Sunday, 31 August 2014

Folding Goldies ride – Waikanae to Paekakariki

On Thursday 28 August, we went on our second “Folding Goldies” ride. This time we took the train to Waikanae and biked the Kapiti Coastal Cycle Route – via Paraparaumu, Raumati and Queen Elizabeth II Park – to Paekakariki, from where we caught the train back to Wellington.

We were very lucky with the weather – it was a perfect, calm, spring day. John and I boarded the train at the Takapu Road Station in Tawa because it is not far from where we live.

Waiting for the train at Takapu Road Station (photo by John)

And here it comes! (photo by John)

Alastair was already on the train. Of the four other people who had said they would go on this ride, three ended up not being able to, and the fourth met us at Waikanae. Alastair had folded up his bike, as there was already another bike strapped up in the official bike spot, and only three bikes can be carried in this way. When another man with a bike came on board at Porirua, John folded up his bike to make room for him.

It is years since I travelled along the Kapiti Coast by train – a trip on the (then called) Northerner to Auckland – and that was not a brilliant day like today. The views from the railway line are gorgeous. Porirua Harbour was like a mirror, and the view to Kapiti Island is better from the train, than from the road.

View to Kapiti Island, from the train (photo by John)

We were met at Waikanae Station by Lynn Sleath, who is involved with the Cycling Advocates Network and Kapiti Cycling Inc. As a local resident, he is obviously very knowledgeable about the area, and he was our guide for much of the ride. We rode through the town centre, across Te Moana Road, and into Karu Crescent, to get to the track on the northern bank of the Waikanae River. Halfway along, we crossed the new-ish Te Arawai Bridge to the southern bank.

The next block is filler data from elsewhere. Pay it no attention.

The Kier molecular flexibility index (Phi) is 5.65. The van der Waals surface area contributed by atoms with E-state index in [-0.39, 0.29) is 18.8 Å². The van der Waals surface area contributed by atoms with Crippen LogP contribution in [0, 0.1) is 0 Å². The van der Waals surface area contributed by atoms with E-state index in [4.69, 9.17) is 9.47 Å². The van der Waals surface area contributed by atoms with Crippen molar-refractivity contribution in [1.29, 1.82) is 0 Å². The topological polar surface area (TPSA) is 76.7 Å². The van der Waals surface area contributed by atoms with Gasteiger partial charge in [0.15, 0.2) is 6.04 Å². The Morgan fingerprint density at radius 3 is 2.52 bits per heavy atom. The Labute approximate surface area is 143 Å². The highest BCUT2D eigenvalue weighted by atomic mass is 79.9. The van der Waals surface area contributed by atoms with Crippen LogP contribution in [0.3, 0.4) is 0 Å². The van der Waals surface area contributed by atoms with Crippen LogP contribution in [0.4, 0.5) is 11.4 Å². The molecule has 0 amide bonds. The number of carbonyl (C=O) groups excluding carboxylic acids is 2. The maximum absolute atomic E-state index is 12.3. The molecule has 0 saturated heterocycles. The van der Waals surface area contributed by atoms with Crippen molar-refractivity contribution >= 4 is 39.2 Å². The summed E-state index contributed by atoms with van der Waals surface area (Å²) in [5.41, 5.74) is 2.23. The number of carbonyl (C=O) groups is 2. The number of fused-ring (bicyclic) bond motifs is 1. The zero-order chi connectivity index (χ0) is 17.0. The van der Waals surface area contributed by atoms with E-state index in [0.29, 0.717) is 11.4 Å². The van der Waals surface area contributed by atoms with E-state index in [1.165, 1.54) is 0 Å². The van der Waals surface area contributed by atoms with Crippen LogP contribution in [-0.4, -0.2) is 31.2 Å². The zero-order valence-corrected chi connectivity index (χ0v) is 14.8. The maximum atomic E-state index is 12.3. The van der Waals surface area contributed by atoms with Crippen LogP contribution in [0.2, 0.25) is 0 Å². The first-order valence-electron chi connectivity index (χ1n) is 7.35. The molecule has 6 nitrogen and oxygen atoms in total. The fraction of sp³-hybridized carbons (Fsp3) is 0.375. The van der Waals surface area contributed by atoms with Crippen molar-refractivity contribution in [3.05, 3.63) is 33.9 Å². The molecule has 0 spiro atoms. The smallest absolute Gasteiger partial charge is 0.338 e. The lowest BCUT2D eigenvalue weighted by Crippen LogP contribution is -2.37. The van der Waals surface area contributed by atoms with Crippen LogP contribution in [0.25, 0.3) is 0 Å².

We had biked both sides of the river before. What was different this time was the progress made on the construction of the Waikanae Bridge – part of the new Kapiti Expressway. The walking/cycling track has been preserved across the works site. We stopped to take a few pictures. Right next to the track were cages for two of the huge concrete piles that will support the bridge. An information board nearby told us that these will reach depths of 40 metres below ground level!

The cages for the bridge piles, which will go down to a depth of 40 metres!

At the Otaihanga Domain, we ducked under the bridge and rode on a path along the river that was new to us, and which eventually ended up on Manly Street in Paraparaumu.

Near the mouth of the Waikanae River. Kapiti Island is in the background (photo by John)

Muesli bar stop at Paraparaumu Beach. From left, Alastair, John, Lynn

There is a nice, smooth concrete, shared path along Marine Parade, with picnic tables and other seating nearby. When it ended, we rode on up the hill towards Raumati, then diverted onto a track that led us past an open area near the airport.

The shared walking/cycle path along Marine Parade

Somewhere near the airport

We stopped in Raumati for a leisurely lunch (photo by John)